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Engaged employees directly translate to loyal customers. And the key to acquiring engaged employees is their degrees of emotional attachment to their jobs, according to Mike Phillips, Director of Professional Services Group, Cvent, and Barry Altland, Manager, Learning and Organizational Development, Community Health Centers, Inc.
During their session at the 7th Annual Loyalty Expo, presented by Loyalty360 – The Loyalty Marketer’s Association, Phillips and Altland discussed the vital importance of an engaged workforce and its positive impact on both customer experience and creating loyal customers.
Phillips offered the following definition of employee engagement:
“The measurable degree of an employee’s positive or negative emotional attachment to their job, colleagues and organization that profoundly influences their willingness to learn and perform at work.”
An engaged workforce, Altland said, creates a competitive advantage, customer loyalty, morale, and revenue.
Firms with customer retention rates of 80% or higher also include 55% engaged workforces compared to 39% with disengaged workforces.
Many people believe that emotions play a major role in an engaged workforce, but have found it difficult to operationalize such concepts for action. There are now approaches that enable the ability to understand and quantify such concepts.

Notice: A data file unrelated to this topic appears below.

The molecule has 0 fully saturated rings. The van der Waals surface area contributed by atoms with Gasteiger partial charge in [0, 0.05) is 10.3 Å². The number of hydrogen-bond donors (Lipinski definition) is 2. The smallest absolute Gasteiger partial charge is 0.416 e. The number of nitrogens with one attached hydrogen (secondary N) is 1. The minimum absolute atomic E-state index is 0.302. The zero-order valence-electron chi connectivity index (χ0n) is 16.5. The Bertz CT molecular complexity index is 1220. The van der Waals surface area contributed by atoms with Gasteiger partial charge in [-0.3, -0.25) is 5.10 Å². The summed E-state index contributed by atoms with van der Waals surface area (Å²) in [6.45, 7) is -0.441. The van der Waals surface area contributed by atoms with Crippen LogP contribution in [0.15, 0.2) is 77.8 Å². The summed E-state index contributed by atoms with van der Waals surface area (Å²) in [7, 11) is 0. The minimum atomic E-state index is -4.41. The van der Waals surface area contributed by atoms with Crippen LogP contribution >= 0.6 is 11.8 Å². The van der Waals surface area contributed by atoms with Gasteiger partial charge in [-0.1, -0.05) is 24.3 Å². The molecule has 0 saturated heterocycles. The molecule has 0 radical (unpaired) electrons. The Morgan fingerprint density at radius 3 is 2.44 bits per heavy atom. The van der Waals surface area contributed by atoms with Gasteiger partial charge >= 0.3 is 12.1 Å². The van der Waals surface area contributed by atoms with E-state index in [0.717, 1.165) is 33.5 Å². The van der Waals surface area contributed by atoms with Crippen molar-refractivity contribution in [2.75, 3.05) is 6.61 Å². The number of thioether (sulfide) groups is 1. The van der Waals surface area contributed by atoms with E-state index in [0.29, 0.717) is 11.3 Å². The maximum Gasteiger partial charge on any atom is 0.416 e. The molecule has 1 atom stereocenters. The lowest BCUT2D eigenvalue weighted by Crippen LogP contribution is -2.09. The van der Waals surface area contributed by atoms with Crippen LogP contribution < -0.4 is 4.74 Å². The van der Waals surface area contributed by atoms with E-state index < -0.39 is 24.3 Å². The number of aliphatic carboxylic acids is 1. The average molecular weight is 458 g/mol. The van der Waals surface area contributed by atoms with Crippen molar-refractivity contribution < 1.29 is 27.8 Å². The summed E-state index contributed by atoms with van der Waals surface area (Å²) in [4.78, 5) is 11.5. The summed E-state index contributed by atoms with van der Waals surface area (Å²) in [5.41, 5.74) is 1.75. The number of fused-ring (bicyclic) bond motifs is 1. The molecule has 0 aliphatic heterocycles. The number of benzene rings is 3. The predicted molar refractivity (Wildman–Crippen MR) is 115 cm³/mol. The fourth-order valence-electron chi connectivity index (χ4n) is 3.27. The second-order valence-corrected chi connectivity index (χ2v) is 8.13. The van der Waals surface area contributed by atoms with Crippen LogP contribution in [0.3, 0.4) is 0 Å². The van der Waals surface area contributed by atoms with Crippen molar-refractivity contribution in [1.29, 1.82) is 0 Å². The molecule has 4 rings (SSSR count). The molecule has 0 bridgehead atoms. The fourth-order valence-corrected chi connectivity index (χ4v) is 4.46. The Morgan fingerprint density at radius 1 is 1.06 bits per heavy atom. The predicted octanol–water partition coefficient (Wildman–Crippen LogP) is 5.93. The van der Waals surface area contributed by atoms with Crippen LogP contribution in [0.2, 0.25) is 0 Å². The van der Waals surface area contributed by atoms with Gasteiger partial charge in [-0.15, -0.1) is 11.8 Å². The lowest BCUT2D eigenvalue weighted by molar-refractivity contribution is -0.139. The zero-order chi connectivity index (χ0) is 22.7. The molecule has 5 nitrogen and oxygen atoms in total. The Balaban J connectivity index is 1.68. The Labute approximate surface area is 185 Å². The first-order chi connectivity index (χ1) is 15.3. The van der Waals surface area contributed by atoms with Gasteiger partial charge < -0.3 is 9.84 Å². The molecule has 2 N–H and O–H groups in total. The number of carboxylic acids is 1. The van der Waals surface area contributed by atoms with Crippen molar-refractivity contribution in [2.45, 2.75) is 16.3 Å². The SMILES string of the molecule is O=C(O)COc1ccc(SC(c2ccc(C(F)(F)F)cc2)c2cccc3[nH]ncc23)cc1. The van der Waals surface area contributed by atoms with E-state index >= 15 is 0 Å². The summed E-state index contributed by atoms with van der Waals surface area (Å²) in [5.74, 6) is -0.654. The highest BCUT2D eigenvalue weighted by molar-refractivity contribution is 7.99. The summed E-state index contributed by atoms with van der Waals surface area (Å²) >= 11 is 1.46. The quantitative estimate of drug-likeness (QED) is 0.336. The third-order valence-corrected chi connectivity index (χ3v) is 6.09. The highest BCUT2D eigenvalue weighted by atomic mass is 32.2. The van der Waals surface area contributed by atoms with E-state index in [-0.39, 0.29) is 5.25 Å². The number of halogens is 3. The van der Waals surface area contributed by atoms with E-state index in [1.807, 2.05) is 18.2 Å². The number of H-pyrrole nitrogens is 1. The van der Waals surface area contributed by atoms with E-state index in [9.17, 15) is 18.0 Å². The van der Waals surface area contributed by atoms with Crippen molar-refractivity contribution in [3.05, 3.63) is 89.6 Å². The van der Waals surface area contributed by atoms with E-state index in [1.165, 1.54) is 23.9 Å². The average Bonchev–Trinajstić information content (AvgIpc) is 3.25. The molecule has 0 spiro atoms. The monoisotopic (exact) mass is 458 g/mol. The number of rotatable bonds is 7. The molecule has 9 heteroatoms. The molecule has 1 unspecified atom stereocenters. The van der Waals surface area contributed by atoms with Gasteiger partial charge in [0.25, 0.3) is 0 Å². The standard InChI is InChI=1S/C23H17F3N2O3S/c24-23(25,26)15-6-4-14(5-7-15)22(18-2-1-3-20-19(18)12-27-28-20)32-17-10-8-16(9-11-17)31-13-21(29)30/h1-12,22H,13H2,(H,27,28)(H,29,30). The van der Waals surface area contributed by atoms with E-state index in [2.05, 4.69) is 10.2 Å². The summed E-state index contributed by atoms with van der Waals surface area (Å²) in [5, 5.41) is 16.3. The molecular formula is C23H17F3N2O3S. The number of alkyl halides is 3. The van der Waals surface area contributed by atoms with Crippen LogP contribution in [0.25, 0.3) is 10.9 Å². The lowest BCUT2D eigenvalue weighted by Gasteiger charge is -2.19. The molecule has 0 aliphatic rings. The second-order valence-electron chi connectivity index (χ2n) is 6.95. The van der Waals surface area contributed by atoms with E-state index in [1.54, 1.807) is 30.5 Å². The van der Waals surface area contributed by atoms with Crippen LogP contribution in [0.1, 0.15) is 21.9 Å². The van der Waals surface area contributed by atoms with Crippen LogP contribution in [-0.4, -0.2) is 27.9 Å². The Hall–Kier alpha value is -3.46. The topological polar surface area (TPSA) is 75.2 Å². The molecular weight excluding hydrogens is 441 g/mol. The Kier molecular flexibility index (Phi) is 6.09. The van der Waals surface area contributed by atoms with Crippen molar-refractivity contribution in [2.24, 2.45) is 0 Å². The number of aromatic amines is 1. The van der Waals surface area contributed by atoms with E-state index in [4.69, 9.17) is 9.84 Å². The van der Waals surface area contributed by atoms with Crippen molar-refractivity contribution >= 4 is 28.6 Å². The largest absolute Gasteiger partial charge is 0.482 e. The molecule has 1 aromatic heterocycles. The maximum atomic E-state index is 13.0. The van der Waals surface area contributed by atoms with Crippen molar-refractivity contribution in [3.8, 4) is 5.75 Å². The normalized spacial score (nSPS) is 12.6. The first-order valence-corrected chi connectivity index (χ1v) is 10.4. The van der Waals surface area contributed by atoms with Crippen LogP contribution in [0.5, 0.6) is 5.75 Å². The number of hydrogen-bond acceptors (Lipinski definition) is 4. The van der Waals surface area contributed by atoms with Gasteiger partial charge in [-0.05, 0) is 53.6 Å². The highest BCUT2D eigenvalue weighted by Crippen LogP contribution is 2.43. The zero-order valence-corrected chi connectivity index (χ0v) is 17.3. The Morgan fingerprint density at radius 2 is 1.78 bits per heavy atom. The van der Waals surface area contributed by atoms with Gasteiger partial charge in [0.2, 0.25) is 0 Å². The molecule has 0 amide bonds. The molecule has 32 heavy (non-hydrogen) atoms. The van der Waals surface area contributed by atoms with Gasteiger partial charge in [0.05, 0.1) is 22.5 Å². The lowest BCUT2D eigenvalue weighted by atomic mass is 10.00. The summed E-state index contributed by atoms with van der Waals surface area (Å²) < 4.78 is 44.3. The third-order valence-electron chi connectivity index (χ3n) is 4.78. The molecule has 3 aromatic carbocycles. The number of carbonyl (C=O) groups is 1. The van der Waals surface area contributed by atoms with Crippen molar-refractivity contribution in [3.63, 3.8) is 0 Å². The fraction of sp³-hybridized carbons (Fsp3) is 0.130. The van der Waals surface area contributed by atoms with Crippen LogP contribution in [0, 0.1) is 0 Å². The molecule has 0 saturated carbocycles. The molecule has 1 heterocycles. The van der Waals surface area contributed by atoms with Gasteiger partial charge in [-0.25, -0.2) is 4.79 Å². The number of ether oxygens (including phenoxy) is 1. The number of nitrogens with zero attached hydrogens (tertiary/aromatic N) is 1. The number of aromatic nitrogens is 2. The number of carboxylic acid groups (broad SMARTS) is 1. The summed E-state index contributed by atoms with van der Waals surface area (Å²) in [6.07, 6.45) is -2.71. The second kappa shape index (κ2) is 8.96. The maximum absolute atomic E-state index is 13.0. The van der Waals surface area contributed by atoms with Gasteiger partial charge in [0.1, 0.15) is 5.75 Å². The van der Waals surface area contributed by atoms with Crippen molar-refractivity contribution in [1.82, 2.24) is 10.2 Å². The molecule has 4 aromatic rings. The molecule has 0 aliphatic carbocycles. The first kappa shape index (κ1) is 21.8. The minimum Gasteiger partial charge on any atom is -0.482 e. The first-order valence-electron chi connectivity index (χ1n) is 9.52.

Altland shared a framework for fostering employee engagement called the 12 Steps of the Employee Engagement Cycle, which includes four phases.
Phase 1: project plan, design, ask
Phase 2: Listen, analyze, report
Phase 3: Communicate, plan, act
Phase 4: Share, recognize, celebrate
Cultural tenets that influence engagement include: competent project planning, introspection and transparency, ongoing communication, engaging leadership, ownership, and collaboration.
Phillips said that engaged employees lead to great customer experience, loyal customers, strong financial results, investment in employees, lower employee turnover, and prouder employees. What’s more, that all leads to committed brand ambassadors, new product/service ideas, and empowered problem solvers.
Altland said leadership engagement is a critical component of building engagement throughout the entire organization.
“The organization has to be ready to look within and collaborate across all levels,” he explained. “It needs to be embedded into the very fabric of the organization. Communication is the key to the process.”
Altland said companies can’t dabble in team member engagement.
“This is not a flavor of the month kind of proposition,” he said. “The efforts bear fruit only after the toil and investment of seasons pass. If organizations are looking for the quick fix to engagement, they often end up doing more damage than good in their attempts.”
Phillips agreed that leadership has to absolutely be on the same page regarding employee engagement.
“Employees who feel empowered and recognized for taking action are more engaged than their peers,” he said.
Here are some other takeaways from the session:
Engaged workplaces are more productive
Engaged workplaces perform better
There is less turnover
Fewer safety incidents
Fewer quality defects
More customer satisfaction
Altland said there has to be measurable metrics attached to any employee engagement program.
“What gets measured is what gets done,” he added.
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